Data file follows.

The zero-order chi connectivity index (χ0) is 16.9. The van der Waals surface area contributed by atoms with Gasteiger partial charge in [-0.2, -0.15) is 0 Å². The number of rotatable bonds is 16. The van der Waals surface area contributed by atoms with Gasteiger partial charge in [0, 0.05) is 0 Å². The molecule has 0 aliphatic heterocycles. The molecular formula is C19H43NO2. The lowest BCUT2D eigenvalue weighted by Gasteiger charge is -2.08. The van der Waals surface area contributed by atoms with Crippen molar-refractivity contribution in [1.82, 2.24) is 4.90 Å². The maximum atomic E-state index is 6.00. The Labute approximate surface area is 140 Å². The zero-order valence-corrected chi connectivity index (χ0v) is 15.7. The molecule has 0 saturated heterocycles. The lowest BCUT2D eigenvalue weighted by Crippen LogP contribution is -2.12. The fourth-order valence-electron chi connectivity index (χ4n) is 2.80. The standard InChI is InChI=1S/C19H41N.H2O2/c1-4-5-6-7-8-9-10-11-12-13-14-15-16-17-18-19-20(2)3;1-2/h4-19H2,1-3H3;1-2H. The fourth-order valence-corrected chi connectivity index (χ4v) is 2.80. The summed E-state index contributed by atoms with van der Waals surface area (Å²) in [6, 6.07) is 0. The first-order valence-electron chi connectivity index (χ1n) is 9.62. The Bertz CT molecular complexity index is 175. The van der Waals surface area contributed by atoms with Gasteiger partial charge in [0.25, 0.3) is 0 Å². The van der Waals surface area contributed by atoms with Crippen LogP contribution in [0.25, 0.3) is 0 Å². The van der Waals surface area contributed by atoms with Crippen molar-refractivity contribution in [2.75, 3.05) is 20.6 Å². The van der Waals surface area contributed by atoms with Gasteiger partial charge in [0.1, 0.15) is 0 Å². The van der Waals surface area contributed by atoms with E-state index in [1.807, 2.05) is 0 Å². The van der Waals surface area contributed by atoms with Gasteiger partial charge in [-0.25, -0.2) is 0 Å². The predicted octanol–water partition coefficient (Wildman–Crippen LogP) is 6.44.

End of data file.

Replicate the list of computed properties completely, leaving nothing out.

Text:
The zero-order chi connectivity index (χ0) is 16.9. The van der Waals surface area contributed by atoms with Gasteiger partial charge in [-0.2, -0.15) is 0 Å². The number of rotatable bonds is 16. The van der Waals surface area contributed by atoms with Gasteiger partial charge in [0, 0.05) is 0 Å². The molecule has 0 aliphatic heterocycles. The molecular formula is C19H43NO2. The lowest BCUT2D eigenvalue weighted by Gasteiger charge is -2.08. The van der Waals surface area contributed by atoms with Crippen molar-refractivity contribution in [1.82, 2.24) is 4.90 Å². The maximum atomic E-state index is 6.00. The Labute approximate surface area is 140 Å². The zero-order valence-corrected chi connectivity index (χ0v) is 15.7. The molecule has 0 saturated heterocycles. The lowest BCUT2D eigenvalue weighted by Crippen LogP contribution is -2.12. The fourth-order valence-electron chi connectivity index (χ4n) is 2.80. The standard InChI is InChI=1S/C19H41N.H2O2/c1-4-5-6-7-8-9-10-11-12-13-14-15-16-17-18-19-20(2)3;1-2/h4-19H2,1-3H3;1-2H. The fourth-order valence-corrected chi connectivity index (χ4v) is 2.80. The summed E-state index contributed by atoms with van der Waals surface area (Å²) in [6, 6.07) is 0. The first-order valence-electron chi connectivity index (χ1n) is 9.62. The Bertz CT molecular complexity index is 175. The van der Waals surface area contributed by atoms with Gasteiger partial charge in [0.25, 0.3) is 0 Å². The van der Waals surface area contributed by atoms with Crippen LogP contribution in [0.25, 0.3) is 0 Å². The van der Waals surface area contributed by atoms with Crippen molar-refractivity contribution in [2.75, 3.05) is 20.6 Å². The van der Waals surface area contributed by atoms with Gasteiger partial charge in [0.1, 0.15) is 0 Å². The van der Waals surface area contributed by atoms with E-state index in [1.807, 2.05) is 0 Å². The van der Waals surface area contributed by atoms with Gasteiger partial charge in [-0.25, -0.2) is 0 Å². The predicted octanol–water partition coefficient (Wildman–Crippen LogP) is 6.44.